The hands that paid the price for me, 

The hands that brake the bread. 


Thou whisperest some pleasant word, 
I catch the much-loved tone ; 

I feel Thee near, my gracious Lord ! 

I know Thou keepest watch and ward, 
And all my grief is gone. 

From every mountain's rugged peak, 

He far-off land I know ; 
And from its fields of fadeless bloom, 
Come breezes laden with perfume, 

And fan my weary brow. 

There peaceful hills and holy vales 

Sleep in eternal day ; 
While rivers, deep and silent, glide 
Twixt meads and groves on either side. 

Through which the blessed stray. 

There He abides, who is of Heaven, . 

The loveliest and the best ; \ 

His face, when shall I gaze upon I 
Or share with' the belovM John 

The pillow of His breast I 


FENTD a beautiful description of tlie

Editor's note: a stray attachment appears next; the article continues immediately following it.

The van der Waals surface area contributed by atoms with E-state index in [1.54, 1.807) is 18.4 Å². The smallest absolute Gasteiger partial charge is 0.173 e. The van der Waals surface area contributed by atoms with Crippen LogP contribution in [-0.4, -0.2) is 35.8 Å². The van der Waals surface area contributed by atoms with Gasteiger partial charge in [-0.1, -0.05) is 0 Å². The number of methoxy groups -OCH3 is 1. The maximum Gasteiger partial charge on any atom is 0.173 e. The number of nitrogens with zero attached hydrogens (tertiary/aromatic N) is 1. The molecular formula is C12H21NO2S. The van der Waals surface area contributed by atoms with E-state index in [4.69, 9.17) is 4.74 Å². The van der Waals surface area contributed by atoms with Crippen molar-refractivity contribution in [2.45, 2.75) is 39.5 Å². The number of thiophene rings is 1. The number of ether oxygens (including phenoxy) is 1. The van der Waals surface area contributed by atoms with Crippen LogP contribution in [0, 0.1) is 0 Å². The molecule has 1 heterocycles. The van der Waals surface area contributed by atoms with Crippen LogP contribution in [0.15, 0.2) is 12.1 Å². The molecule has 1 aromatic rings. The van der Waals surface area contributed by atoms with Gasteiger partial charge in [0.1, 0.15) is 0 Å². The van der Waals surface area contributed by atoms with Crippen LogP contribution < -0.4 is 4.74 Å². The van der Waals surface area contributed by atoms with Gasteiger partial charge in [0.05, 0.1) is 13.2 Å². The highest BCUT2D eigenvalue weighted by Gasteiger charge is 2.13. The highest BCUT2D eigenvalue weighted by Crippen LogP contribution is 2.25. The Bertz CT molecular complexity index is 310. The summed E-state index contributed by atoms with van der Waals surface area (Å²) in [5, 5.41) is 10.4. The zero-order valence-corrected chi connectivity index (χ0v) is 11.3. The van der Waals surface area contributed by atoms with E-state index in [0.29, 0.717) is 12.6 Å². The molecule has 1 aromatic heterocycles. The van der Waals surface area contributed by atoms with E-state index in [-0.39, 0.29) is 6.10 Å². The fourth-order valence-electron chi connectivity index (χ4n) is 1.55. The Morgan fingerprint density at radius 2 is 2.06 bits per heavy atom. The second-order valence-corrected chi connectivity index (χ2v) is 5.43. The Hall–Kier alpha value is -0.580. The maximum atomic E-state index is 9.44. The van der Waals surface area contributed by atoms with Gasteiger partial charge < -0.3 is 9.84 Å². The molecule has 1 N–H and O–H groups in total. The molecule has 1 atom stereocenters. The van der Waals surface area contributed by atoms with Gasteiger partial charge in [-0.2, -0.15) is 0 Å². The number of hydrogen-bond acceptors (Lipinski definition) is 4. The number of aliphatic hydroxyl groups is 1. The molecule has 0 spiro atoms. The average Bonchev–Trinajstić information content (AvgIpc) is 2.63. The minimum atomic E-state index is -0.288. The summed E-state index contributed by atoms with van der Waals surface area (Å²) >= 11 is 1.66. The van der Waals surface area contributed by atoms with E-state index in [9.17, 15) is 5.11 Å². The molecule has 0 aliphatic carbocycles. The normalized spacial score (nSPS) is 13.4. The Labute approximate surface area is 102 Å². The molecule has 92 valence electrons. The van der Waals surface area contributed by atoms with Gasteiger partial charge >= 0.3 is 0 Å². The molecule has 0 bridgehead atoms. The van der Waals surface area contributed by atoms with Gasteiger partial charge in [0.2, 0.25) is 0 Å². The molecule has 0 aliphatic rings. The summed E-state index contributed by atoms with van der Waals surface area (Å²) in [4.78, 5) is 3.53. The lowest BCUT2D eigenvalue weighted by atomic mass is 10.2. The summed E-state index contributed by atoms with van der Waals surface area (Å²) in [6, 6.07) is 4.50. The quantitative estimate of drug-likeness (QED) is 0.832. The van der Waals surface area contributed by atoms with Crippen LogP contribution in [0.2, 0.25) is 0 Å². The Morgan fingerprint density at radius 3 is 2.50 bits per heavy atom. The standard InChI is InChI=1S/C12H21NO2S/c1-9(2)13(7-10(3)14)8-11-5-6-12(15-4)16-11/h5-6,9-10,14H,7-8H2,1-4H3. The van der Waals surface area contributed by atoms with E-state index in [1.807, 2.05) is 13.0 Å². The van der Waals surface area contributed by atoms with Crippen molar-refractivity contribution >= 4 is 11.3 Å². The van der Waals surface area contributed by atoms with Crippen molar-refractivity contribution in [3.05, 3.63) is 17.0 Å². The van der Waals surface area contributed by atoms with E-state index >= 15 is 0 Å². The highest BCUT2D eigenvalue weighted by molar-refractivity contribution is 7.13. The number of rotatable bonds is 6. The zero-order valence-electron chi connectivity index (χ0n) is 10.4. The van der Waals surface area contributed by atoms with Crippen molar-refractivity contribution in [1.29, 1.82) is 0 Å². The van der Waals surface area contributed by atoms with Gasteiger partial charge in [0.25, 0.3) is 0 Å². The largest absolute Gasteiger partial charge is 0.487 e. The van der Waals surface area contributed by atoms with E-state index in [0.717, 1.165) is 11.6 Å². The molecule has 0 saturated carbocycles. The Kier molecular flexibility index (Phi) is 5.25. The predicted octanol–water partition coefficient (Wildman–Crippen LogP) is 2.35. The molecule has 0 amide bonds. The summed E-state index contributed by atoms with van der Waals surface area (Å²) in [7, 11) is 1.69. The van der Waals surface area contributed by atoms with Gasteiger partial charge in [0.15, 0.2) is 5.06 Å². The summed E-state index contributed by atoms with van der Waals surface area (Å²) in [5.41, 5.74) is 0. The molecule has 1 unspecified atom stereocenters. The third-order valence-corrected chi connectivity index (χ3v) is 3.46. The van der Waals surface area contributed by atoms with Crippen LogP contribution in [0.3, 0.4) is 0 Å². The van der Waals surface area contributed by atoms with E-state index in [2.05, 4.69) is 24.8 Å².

heavenly state in the statement of St. John, 
that he saw no temple there. It tells me 
there is no keeping of the earthly Sabbath, 
for all its days alike are holiness to the 
Lord ; and telling me this, it also tells me that if 
once admitted within the gates of pearl, ai^d pri- 
vileged to tread the streets of gold, 1 shall be free 
from remainder of corruption ; I shall no longer 
need external ordinances to remind me of my 
allegiance, and strengthen me for conflict; but 
that, made equal to the angels, I shall love God 
without wavering, and serve Qod without weari- 
ness. Therefore, however a human pencil, striving 
to delineate the heavenly Jerusalem, might have 
intermingled sanctuaries and palaces; and crowned 
the city with that diadem of towers which tells 
of dwelling-places, reared for Him whom the 
universe cannot contain ; there is more, far more, 
to me in the total want of sacred architecture^